March 4, 2006
SEC eyes stock pricing and trading reform delay
By Kevin Drawbaugh
WASHINGTON (Reuters) - A postponement may be in the works
for approaching deadlines to implement new U.S. Securities and
Exchange Commission rules on stock market pricing and trading,
SEC officials said on Saturday.
"We think it's fair to ask whether the existing deadlines
remain realistic," said David Shillman, a senior official in
the SEC's Market Regulation Division during a panel discussion
at the annual SEC Speaks conference in Washington.
"The staff is discussing it internally. I would expect the
commission to decide in the near-term if an extension is
warranted and if so, for how long," Shillman said.
The SEC voted in April 2005 to adopt Regulation National
Market System (Reg NMS), a far-reaching set of pricing and
trading reforms. The vote came amid intense debate over its
most complex section, the order protection rule.
As adopted, the rule bars traders from ignoring the best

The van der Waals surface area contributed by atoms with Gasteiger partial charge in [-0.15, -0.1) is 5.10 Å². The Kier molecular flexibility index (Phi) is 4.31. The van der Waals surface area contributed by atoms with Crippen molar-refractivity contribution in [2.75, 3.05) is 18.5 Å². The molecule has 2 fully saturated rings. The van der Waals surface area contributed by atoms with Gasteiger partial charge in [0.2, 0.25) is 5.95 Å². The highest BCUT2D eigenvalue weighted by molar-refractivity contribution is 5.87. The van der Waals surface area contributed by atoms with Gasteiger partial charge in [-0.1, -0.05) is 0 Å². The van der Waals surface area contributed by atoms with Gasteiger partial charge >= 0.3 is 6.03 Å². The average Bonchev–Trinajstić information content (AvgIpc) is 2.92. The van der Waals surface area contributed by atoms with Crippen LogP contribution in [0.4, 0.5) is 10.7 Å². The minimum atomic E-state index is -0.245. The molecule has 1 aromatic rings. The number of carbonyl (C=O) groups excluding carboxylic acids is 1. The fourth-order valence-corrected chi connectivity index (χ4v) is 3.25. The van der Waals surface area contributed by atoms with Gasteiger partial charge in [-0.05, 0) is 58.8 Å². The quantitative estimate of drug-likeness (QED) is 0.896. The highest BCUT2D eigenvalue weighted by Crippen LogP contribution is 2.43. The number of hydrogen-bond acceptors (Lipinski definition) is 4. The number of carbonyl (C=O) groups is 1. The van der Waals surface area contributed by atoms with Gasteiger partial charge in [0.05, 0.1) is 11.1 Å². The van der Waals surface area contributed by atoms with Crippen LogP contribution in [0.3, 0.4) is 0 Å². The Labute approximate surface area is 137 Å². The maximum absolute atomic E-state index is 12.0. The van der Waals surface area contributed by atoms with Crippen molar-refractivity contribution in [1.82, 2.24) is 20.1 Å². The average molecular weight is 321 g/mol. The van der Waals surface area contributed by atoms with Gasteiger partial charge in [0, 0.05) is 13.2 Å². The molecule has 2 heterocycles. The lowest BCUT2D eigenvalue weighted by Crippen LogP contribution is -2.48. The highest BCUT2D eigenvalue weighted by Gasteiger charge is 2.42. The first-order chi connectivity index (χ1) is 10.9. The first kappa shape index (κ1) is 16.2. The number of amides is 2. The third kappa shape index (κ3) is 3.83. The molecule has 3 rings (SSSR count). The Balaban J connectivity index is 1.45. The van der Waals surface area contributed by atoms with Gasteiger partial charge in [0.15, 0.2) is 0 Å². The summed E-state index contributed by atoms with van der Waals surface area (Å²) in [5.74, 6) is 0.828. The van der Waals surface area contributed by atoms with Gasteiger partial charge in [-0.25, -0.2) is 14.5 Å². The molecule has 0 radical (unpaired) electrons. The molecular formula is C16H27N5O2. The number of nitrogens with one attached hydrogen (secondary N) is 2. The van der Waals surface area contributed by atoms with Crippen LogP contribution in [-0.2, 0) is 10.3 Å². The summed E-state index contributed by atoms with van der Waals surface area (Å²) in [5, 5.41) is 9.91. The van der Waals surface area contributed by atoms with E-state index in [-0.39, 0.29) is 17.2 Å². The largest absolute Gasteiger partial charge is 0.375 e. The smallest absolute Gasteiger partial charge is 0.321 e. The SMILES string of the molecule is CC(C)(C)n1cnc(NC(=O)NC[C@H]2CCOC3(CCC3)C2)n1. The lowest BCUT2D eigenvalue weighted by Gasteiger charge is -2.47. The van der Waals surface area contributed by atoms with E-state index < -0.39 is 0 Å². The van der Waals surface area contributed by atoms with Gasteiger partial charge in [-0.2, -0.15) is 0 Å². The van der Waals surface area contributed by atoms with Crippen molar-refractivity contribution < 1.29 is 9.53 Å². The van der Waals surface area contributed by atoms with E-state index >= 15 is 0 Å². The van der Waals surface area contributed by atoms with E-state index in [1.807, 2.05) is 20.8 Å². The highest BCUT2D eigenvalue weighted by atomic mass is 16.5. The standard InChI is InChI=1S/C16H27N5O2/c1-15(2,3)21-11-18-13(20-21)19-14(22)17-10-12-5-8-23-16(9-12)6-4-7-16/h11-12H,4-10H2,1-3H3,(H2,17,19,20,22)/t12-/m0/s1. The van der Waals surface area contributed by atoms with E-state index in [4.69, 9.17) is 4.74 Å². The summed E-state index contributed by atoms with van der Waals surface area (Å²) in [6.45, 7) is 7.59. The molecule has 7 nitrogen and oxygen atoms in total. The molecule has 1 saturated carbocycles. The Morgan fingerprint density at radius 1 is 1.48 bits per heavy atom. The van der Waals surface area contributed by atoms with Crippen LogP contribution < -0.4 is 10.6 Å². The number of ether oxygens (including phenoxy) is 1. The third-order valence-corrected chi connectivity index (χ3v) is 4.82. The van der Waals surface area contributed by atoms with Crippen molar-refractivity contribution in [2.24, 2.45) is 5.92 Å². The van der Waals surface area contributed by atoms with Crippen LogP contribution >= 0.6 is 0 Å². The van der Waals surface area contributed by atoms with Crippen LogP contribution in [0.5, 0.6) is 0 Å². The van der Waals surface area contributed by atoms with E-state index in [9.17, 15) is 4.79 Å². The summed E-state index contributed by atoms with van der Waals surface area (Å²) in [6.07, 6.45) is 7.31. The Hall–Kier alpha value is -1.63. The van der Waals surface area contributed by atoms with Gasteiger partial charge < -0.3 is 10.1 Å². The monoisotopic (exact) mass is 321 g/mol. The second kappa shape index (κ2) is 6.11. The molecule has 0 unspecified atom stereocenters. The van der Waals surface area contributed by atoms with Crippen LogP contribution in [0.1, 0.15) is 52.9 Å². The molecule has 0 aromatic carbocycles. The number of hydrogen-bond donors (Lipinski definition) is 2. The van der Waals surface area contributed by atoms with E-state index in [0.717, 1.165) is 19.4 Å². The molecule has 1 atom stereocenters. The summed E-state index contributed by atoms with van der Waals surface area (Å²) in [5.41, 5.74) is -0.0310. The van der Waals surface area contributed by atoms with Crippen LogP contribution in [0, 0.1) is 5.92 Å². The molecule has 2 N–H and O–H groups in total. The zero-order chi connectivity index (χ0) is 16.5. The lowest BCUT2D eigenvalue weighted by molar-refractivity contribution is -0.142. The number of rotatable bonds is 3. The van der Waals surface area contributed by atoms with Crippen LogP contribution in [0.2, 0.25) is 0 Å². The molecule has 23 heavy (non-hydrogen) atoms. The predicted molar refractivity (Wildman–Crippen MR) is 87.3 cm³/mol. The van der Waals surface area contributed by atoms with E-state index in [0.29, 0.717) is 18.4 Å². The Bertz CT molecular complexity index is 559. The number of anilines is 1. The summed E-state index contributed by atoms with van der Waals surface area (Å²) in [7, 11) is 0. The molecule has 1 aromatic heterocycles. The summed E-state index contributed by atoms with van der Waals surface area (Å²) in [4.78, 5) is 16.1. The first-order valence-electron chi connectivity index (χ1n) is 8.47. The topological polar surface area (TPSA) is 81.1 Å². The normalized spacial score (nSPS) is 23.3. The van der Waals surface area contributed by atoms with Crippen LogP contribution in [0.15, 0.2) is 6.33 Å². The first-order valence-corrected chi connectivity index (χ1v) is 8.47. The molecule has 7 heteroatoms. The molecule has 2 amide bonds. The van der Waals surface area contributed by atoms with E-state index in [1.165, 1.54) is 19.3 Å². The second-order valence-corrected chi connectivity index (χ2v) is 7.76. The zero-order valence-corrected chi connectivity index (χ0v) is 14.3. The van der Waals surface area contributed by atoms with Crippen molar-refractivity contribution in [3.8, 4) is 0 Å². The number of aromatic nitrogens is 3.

price for a stock when executing a buy or sell order, as long
as the price is available on a fast, automated market.
If the best quoted price is only available on a so-called
slow market, like the manual New York Stock Exchange trading
floor, then it may be bypassed.
The order protection rule is pressuring the NYSE to shift
trading onto automated systems. This is occurring in the midst
of implementing other new rules and as the NYSE and the Nasdaq
Stock Market work to complete major acquisitions.
Brokerages affected by Reg NMS have been pleading for more
time to work with new trading systems before the order
protection rule takes full effect.
At present, the compliance date for 250 large stocks is
June 29, with other stocks expected to comply by August 31.
The changes mean securities markets have a large workload
to reconfigure trading and surveillance systems. That has
raised questions about whether the SEC may delay the
implementation of the order protection rule.
"There's a lot of concern about the amount of data that
firms would have to retain in order to comply," Shillman said.
Robert Colby, acting director of the Market Regulation unit
of the SEC, said the full five-member commission would likely
have to act on any postponement of NMS implementation.
Other aspects of Reg NMS -- such as a ban on sub-penny
price quotes -- are being implemented on schedule.